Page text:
“I learned a lot from all skeptics. I tell my students that I spend most of my time studying and teaching what I don’t believe, namely the history of philosophy, and I’m writing a book on it now, The History of Philosophy From a Christian Point of View. You have to have a knowledge of what’s going on, that’s the bread and butter, that’s the standing on the shoulders of giants. As someone said, ‘You can learn more from the error of a great mind than you can the truths of a small mind.’ Because, the error of a great mind is a significant error, and you learn a lot from significant errors. Furthermore, I would encourage reading atheists because when I see the fallacies, the flimsy grounds upon which they base their belief, it encourages me in my own faith. So, I don’t read Streams in the Desert, or Daily Bread for devotion, I read atheists. Because they’re encouraging Nietzsche, and Freud, and Fromm, and Feuerbach, and Schopenhauer, and all the great atheists. Because as I read them, I strengthen my own faith, I see how to answer the fallacies in their writings, and I’m able to do what the Bible tells me—to destroy arguments and every proud obstacle against the knowledge of God and bring every thought captive to Christ (2 Corinthians 10:5).”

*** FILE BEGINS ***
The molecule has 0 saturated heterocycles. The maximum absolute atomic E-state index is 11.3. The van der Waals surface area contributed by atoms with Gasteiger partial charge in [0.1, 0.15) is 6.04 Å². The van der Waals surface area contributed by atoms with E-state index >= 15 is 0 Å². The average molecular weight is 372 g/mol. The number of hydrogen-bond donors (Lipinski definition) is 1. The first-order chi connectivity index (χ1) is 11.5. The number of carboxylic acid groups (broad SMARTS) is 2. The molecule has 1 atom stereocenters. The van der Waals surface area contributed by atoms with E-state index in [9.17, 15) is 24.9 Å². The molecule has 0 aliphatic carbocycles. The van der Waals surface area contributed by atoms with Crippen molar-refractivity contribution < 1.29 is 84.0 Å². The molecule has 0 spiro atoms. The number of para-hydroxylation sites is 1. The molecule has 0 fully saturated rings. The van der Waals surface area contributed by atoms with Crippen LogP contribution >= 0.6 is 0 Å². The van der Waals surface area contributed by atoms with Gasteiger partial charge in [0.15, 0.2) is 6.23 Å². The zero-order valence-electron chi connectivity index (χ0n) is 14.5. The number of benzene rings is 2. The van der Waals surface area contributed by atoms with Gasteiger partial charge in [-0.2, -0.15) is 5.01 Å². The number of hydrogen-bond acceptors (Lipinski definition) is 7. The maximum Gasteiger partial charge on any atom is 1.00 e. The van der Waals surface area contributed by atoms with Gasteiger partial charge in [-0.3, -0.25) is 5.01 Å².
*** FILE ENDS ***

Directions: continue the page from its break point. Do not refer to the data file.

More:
So why study the skeptics? To encourage and strengthen your own faith, so that you can destroy arguments and proud obstacles to the knowledge and love of God. And always with gentleness and respect.


Unwinding with Alvin Plantinga

“Be merciful to those who doubt;”
Jude 22 (NIV84)

Alvin Plantinga

Alvin Plantinga speaking to students and faculty at Baylor University on April 26th, 2012 (photo credit: Chris Derrett).

Have you ever heard a presentation of the Gospel that goes something like this: “Hell is hot, death is certain, Jesus saves, turn or burn”? This is the Ripley’s (Believe It or Not) version of the Gospel. While this presentation may work—if only pragmatically—on a theological level, it’s a complete mess on a personal, relational level. It falls so short of the mark. Unfortunately, there are a lot of people who hear the message of Jesus Christ just this way.

I came across a common theme in atheists’ objections to Christianity three times last week—specifically that Christians are misguided. You know: the Bible is a bunch of fairy tales and legends, a loving god wouldn’t allow evil and suffering, there is no god, hell is an invention, science disproves Christianity, and so forth. (If you’re not running into these objections might you be playing it a little too safe in sharing your faith?) One atheist posted a rant in which the sophomoric level of his uninformed statements exposed his unwillingness to think rationally about theism and Christianity. They also pointed to a long line of Believe-It-or-Not presentations that left negative impressions. (His argument denying the plausibility of God was solely based upon his personal conviction that there can be no such thing as hell.) Who ‘shared’ their faith with him, and how? Too much truth and not enough grace? Continue reading